PwC’s annual corporate directors survey concludes that boards are evolving and seeking change, rather than primarily valuing collegiality and consensus. The survey also shows some discontent among directors with their fellow members, and that they remain unconvinced about the importance of some key investor prerogatives.
About 45% of directors think that a member of their board should be replaced, with 21% of them indicating that two or more directors are underperforming. The types of issues that directors cite as indicators of poor behavior include both too much as well as too little involvement; 18% believe that fellow directors overstep the boundaries of his or her oversight role, while 16% point to other directors’ reluctance to challenge management as a significant issue.
As investors almost uniformly advocate for more board diversity, some directors doubt the benefits. More than half (52%) believe that diversity efforts are driven by political correctness, and 48% said that investors are too preoccupied with diversity. Not even half – only 46% – responded that gender diversity is very important. More alarming may be that more than a quarter – or 26% – of directors indicated that diversity efforts have resulted in boards nominating unqualified candidates. Older directors, those over age 60, are much more likely to question the benefits of diversity.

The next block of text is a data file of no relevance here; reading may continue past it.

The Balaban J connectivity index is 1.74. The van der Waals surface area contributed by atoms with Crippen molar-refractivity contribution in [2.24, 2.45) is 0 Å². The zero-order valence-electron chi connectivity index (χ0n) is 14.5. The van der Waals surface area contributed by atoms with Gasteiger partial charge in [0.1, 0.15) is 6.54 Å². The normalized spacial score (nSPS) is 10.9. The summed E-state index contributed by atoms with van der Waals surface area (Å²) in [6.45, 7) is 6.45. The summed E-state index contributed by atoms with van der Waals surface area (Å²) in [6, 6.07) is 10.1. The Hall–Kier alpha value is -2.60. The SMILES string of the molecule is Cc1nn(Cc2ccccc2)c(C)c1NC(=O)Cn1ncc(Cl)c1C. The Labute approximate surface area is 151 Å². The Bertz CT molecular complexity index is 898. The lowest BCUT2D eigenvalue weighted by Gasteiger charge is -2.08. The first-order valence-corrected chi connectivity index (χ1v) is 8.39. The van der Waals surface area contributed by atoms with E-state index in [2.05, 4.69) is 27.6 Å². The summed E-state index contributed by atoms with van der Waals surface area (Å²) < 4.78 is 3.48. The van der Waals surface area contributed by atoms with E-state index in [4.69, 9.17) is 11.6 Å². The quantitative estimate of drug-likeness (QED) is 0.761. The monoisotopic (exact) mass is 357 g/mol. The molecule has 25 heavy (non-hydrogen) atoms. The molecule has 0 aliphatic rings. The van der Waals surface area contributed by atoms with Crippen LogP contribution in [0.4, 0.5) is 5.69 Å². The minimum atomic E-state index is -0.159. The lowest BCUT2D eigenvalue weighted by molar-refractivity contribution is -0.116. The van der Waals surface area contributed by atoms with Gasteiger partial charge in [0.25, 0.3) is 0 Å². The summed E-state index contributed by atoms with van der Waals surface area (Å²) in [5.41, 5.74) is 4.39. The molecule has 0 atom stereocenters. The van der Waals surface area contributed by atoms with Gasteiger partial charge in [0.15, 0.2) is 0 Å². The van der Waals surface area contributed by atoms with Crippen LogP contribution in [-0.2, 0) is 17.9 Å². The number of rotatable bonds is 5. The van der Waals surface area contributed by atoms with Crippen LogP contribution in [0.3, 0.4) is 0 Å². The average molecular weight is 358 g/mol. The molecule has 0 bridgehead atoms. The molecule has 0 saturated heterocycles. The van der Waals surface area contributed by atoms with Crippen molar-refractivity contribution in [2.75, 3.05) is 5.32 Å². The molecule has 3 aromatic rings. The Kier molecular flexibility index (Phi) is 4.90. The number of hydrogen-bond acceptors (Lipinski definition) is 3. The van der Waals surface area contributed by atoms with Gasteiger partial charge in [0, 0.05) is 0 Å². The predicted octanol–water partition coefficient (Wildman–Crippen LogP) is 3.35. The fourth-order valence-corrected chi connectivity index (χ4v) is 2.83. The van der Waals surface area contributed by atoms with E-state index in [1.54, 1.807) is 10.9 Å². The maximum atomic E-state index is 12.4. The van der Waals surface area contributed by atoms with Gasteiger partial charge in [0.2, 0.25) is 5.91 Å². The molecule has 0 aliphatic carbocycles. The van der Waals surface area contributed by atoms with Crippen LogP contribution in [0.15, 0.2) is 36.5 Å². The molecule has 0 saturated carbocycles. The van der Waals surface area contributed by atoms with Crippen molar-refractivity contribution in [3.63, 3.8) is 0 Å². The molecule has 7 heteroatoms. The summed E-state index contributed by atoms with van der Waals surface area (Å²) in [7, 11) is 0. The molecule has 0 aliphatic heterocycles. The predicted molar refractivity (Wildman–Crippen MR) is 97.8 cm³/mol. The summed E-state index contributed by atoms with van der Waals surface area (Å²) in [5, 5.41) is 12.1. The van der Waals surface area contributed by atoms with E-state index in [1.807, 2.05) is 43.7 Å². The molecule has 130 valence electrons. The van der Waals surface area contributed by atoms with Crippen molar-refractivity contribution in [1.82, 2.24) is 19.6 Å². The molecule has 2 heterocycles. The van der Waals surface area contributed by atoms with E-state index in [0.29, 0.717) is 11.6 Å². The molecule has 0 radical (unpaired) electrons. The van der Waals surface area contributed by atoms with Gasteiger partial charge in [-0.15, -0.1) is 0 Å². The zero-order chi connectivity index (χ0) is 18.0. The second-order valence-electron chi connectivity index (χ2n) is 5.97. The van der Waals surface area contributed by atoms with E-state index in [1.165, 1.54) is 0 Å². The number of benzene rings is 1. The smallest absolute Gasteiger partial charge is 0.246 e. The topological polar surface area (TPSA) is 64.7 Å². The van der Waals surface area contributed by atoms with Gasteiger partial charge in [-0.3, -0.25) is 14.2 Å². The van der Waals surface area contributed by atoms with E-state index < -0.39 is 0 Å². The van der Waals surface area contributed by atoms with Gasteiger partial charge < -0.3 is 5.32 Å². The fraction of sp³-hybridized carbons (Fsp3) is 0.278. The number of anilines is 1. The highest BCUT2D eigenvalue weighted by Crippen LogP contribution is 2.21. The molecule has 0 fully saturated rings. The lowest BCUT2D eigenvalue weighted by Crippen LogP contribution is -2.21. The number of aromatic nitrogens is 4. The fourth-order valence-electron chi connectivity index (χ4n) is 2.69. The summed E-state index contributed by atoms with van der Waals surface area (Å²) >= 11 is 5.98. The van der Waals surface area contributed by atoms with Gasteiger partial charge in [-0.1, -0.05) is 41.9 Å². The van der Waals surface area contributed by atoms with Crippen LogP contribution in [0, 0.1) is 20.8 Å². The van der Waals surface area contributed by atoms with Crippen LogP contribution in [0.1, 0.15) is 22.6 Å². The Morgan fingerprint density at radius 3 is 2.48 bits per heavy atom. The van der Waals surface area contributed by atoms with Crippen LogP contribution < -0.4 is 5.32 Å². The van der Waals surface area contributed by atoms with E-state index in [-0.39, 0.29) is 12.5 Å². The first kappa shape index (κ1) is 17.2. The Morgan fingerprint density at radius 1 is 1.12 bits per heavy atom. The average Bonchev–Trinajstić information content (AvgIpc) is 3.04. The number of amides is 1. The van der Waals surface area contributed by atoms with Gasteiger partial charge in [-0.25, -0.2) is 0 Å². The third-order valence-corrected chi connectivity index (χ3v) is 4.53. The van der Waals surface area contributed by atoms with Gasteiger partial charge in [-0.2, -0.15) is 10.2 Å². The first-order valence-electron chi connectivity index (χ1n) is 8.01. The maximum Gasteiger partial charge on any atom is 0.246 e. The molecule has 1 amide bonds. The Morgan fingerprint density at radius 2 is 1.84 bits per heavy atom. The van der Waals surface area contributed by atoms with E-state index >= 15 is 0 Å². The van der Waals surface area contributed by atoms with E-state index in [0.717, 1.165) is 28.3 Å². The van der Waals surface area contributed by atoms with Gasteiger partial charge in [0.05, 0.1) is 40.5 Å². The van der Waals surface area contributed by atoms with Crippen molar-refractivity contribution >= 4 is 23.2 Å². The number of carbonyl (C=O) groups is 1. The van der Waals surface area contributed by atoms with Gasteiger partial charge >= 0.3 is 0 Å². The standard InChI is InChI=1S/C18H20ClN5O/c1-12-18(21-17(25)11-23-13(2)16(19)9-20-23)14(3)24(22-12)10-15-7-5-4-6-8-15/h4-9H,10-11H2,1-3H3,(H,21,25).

The survey also reflects widely mixed views on the area of corporate social responsibility, with about 29% of directors saying that investors are too focused on sustainability issues, and 39% indicating that climate change should not impact company strategy at all. At the same time, the number of directors who conveyed that social issues should affect strategy have increased since last year by nearly 10%, with 36% citing concerns over healthcare costs and availability as the key topic of concern.
Two-thirds of directors agree that companies should be doing more to promote workplace diversity, but 9% say that they should be doing less. About 45% of directors believe that their company has done a decent job of developing diverse executive talent.
While directors are much more willing to engage with investors, with only 13% saying that it was not appropriate, 49% of directors believe that investors often have a special agenda.